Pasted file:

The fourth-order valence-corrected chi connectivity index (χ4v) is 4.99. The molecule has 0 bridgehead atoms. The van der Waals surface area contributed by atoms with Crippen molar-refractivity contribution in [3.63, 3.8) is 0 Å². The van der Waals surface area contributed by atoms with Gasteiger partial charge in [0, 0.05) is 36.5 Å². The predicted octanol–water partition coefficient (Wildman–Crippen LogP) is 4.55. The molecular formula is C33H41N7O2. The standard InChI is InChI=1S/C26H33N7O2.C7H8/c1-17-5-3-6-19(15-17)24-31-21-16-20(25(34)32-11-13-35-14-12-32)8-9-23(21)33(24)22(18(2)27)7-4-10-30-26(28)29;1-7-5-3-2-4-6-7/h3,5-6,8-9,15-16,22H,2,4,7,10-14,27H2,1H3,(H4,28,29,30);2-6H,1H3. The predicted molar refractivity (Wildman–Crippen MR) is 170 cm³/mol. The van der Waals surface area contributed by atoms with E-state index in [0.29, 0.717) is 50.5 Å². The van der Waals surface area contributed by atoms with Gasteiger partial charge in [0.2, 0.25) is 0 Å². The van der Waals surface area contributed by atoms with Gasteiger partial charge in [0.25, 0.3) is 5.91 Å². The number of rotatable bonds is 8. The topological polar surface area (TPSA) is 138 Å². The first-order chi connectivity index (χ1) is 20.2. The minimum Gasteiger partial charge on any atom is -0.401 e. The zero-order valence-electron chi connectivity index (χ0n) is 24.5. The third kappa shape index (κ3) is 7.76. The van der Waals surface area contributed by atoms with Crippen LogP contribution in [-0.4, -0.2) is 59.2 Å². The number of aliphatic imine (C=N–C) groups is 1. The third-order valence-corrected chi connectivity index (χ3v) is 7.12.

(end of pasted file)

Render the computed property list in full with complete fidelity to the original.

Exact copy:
The fourth-order valence-corrected chi connectivity index (χ4v) is 4.99. The molecule has 0 bridgehead atoms. The van der Waals surface area contributed by atoms with Crippen molar-refractivity contribution in [3.63, 3.8) is 0 Å². The van der Waals surface area contributed by atoms with Gasteiger partial charge in [0, 0.05) is 36.5 Å². The predicted octanol–water partition coefficient (Wildman–Crippen LogP) is 4.55. The molecular formula is C33H41N7O2. The standard InChI is InChI=1S/C26H33N7O2.C7H8/c1-17-5-3-6-19(15-17)24-31-21-16-20(25(34)32-11-13-35-14-12-32)8-9-23(21)33(24)22(18(2)27)7-4-10-30-26(28)29;1-7-5-3-2-4-6-7/h3,5-6,8-9,15-16,22H,2,4,7,10-14,27H2,1H3,(H4,28,29,30);2-6H,1H3. The predicted molar refractivity (Wildman–Crippen MR) is 170 cm³/mol. The van der Waals surface area contributed by atoms with E-state index in [0.29, 0.717) is 50.5 Å². The van der Waals surface area contributed by atoms with Gasteiger partial charge in [0.2, 0.25) is 0 Å². The van der Waals surface area contributed by atoms with Gasteiger partial charge in [0.25, 0.3) is 5.91 Å². The number of rotatable bonds is 8. The topological polar surface area (TPSA) is 138 Å². The first-order chi connectivity index (χ1) is 20.2. The minimum Gasteiger partial charge on any atom is -0.401 e. The zero-order valence-electron chi connectivity index (χ0n) is 24.5. The third kappa shape index (κ3) is 7.76. The van der Waals surface area contributed by atoms with Crippen LogP contribution in [-0.4, -0.2) is 59.2 Å². The number of aliphatic imine (C=N–C) groups is 1. The third-order valence-corrected chi connectivity index (χ3v) is 7.12.